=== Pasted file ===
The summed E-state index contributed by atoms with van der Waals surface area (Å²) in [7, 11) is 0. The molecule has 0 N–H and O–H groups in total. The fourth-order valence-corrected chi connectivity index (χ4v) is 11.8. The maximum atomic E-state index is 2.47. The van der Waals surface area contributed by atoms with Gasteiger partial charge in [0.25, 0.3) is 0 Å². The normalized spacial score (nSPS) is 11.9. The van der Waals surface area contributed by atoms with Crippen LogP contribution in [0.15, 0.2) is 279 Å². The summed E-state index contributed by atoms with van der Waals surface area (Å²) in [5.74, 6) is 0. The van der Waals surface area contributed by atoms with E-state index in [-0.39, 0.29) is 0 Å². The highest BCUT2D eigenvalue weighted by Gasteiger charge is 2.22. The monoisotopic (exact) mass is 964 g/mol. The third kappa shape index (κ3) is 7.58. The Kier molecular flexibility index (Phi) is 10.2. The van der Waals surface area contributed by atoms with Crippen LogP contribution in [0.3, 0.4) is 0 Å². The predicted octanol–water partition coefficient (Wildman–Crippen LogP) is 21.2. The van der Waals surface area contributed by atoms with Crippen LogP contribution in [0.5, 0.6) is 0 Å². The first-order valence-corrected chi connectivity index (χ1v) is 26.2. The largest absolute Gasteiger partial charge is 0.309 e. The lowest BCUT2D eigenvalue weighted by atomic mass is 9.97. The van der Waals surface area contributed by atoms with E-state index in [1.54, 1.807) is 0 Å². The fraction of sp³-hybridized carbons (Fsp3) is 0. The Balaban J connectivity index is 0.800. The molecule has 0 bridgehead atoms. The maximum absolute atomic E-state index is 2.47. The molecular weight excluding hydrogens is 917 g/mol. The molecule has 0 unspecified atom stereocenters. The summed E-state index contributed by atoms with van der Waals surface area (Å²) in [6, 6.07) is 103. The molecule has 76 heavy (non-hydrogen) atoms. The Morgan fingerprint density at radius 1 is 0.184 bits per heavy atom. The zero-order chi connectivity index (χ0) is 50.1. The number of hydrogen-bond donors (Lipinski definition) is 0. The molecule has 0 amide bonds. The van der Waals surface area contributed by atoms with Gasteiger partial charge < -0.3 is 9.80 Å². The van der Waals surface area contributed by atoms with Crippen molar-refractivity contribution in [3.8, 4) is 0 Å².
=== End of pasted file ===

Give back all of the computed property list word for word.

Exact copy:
The summed E-state index contributed by atoms with van der Waals surface area (Å²) in [7, 11) is 0. The molecule has 0 N–H and O–H groups in total. The fourth-order valence-corrected chi connectivity index (χ4v) is 11.8. The maximum atomic E-state index is 2.47. The van der Waals surface area contributed by atoms with Gasteiger partial charge in [0.25, 0.3) is 0 Å². The normalized spacial score (nSPS) is 11.9. The van der Waals surface area contributed by atoms with Crippen LogP contribution in [0.15, 0.2) is 279 Å². The summed E-state index contributed by atoms with van der Waals surface area (Å²) in [5.74, 6) is 0. The van der Waals surface area contributed by atoms with E-state index in [-0.39, 0.29) is 0 Å². The highest BCUT2D eigenvalue weighted by Gasteiger charge is 2.22. The monoisotopic (exact) mass is 964 g/mol. The third kappa shape index (κ3) is 7.58. The Kier molecular flexibility index (Phi) is 10.2. The van der Waals surface area contributed by atoms with Crippen LogP contribution in [0.3, 0.4) is 0 Å². The predicted octanol–water partition coefficient (Wildman–Crippen LogP) is 21.2. The van der Waals surface area contributed by atoms with Crippen LogP contribution in [0.5, 0.6) is 0 Å². The first-order valence-corrected chi connectivity index (χ1v) is 26.2. The largest absolute Gasteiger partial charge is 0.309 e. The lowest BCUT2D eigenvalue weighted by atomic mass is 9.97. The van der Waals surface area contributed by atoms with E-state index in [1.54, 1.807) is 0 Å². The fraction of sp³-hybridized carbons (Fsp3) is 0. The Balaban J connectivity index is 0.800. The molecule has 0 bridgehead atoms. The maximum absolute atomic E-state index is 2.47. The molecular weight excluding hydrogens is 917 g/mol. The molecule has 0 unspecified atom stereocenters. The summed E-state index contributed by atoms with van der Waals surface area (Å²) in [6, 6.07) is 103. The molecule has 76 heavy (non-hydrogen) atoms. The Morgan fingerprint density at radius 1 is 0.184 bits per heavy atom. The zero-order chi connectivity index (χ0) is 50.1. The number of hydrogen-bond donors (Lipinski definition) is 0. The molecule has 0 amide bonds. The van der Waals surface area contributed by atoms with Gasteiger partial charge < -0.3 is 9.80 Å². The van der Waals surface area contributed by atoms with Crippen molar-refractivity contribution in [3.8, 4) is 0 Å².